Global Impact and Implications of Low Crude Oil Prices discusses the effects on upstream projects, refining, petrochemicals, polymers, specialty chemicals, biofuels, end-user applications, and gross domestic product of select countries. It provides a list of the top 10 things chemical companies should know, and examines how select companies have been and will be affected.
With government structural reforms expected in the short term, net oil importers China, India, and South Africa will be able to boost domestic production and consumption because of lower oil prices, the report says. This will help drive their competitiveness in the global market as well.
Japan’s domestic consumption is expected to be steady, with an expected increase in exports as overseas economies improve.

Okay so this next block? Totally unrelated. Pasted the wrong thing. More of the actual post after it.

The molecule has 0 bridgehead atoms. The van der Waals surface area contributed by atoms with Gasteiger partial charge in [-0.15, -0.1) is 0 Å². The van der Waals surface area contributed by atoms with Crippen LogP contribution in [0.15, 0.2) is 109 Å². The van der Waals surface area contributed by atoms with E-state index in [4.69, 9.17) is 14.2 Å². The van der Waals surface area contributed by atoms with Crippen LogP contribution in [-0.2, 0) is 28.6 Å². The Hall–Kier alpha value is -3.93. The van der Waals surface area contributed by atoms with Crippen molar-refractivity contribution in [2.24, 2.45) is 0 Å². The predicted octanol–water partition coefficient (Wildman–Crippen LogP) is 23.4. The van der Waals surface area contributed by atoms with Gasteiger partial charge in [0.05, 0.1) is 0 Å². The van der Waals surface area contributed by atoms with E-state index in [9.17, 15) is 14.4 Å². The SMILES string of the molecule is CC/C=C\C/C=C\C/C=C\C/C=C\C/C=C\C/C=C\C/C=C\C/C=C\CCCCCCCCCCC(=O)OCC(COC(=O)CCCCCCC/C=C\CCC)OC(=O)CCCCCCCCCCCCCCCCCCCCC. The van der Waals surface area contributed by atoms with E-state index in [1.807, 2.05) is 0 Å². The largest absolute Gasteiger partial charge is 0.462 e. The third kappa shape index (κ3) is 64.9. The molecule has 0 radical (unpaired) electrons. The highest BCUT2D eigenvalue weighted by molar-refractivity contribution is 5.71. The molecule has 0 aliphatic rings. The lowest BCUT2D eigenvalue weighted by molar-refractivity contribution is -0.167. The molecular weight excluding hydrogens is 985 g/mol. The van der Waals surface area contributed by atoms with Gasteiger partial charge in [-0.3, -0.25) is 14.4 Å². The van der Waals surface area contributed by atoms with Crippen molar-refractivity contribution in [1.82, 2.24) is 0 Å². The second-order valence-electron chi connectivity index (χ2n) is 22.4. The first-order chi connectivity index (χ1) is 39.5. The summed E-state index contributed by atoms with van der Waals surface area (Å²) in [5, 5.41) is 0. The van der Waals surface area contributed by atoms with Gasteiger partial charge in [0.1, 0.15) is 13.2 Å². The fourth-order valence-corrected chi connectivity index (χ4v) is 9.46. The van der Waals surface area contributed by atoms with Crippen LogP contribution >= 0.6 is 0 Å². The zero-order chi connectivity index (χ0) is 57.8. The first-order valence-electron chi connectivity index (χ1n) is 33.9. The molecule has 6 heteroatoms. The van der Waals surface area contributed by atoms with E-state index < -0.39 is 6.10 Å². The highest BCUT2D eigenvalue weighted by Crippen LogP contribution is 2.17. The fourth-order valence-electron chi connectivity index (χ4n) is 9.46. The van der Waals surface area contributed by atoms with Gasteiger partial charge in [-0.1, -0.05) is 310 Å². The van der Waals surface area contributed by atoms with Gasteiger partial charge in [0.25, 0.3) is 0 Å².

According to the report, specialty chemicals catering to the automotive and construction industries are expected to gain due to lower oil prices.
It says renewable energy opportunities will continue to flourish in Europe and North America because this space is driven more by policies and subsidies than shifts in crude oil prices alone. For instance, solar panels are becoming a significant and cheaper source of electricity in some regions of the US because of tax credits.
With oil production driving the resurgence in the US economy in the past few years, sustained low prices even in the short term are expected to negatively affect exploration and production. Domestic consumption, however, will increase as consumer spending power improves, driving transportation and residential usage.
One industry that isn’t benefiting from the plunging oil prices is the recycling industry. Crashing crude prices mean it costs less for plastics companies to use virgin plastic than recycled materials.